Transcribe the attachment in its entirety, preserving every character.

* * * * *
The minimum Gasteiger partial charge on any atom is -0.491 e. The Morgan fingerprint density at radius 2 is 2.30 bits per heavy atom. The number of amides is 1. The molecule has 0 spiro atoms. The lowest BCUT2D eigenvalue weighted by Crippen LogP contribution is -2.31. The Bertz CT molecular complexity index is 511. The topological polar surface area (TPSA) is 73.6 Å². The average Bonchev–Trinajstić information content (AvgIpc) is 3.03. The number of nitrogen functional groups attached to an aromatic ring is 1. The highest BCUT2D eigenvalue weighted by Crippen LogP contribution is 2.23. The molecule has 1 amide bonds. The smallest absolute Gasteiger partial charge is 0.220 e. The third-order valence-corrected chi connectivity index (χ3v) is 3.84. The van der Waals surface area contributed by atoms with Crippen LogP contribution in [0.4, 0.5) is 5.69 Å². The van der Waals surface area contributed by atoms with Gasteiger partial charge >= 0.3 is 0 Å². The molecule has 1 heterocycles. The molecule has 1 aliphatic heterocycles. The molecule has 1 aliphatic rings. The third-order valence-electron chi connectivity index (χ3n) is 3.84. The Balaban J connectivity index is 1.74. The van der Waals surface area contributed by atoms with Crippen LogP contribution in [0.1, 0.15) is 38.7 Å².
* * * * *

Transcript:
The minimum Gasteiger partial charge on any atom is -0.491 e. The Morgan fingerprint density at radius 2 is 2.30 bits per heavy atom. The number of amides is 1. The molecule has 0 spiro atoms. The lowest BCUT2D eigenvalue weighted by Crippen LogP contribution is -2.31. The Bertz CT molecular complexity index is 511. The topological polar surface area (TPSA) is 73.6 Å². The average Bonchev–Trinajstić information content (AvgIpc) is 3.03. The number of nitrogen functional groups attached to an aromatic ring is 1. The highest BCUT2D eigenvalue weighted by Crippen LogP contribution is 2.23. The molecule has 1 amide bonds. The smallest absolute Gasteiger partial charge is 0.220 e. The third-order valence-corrected chi connectivity index (χ3v) is 3.84. The van der Waals surface area contributed by atoms with Crippen LogP contribution in [0.4, 0.5) is 5.69 Å². The van der Waals surface area contributed by atoms with Gasteiger partial charge >= 0.3 is 0 Å². The molecule has 1 heterocycles. The molecule has 1 aliphatic heterocycles. The molecule has 1 aliphatic rings. The third-order valence-electron chi connectivity index (χ3n) is 3.84. The Balaban J connectivity index is 1.74. The van der Waals surface area contributed by atoms with Crippen LogP contribution in [0.1, 0.15) is 38.7 Å².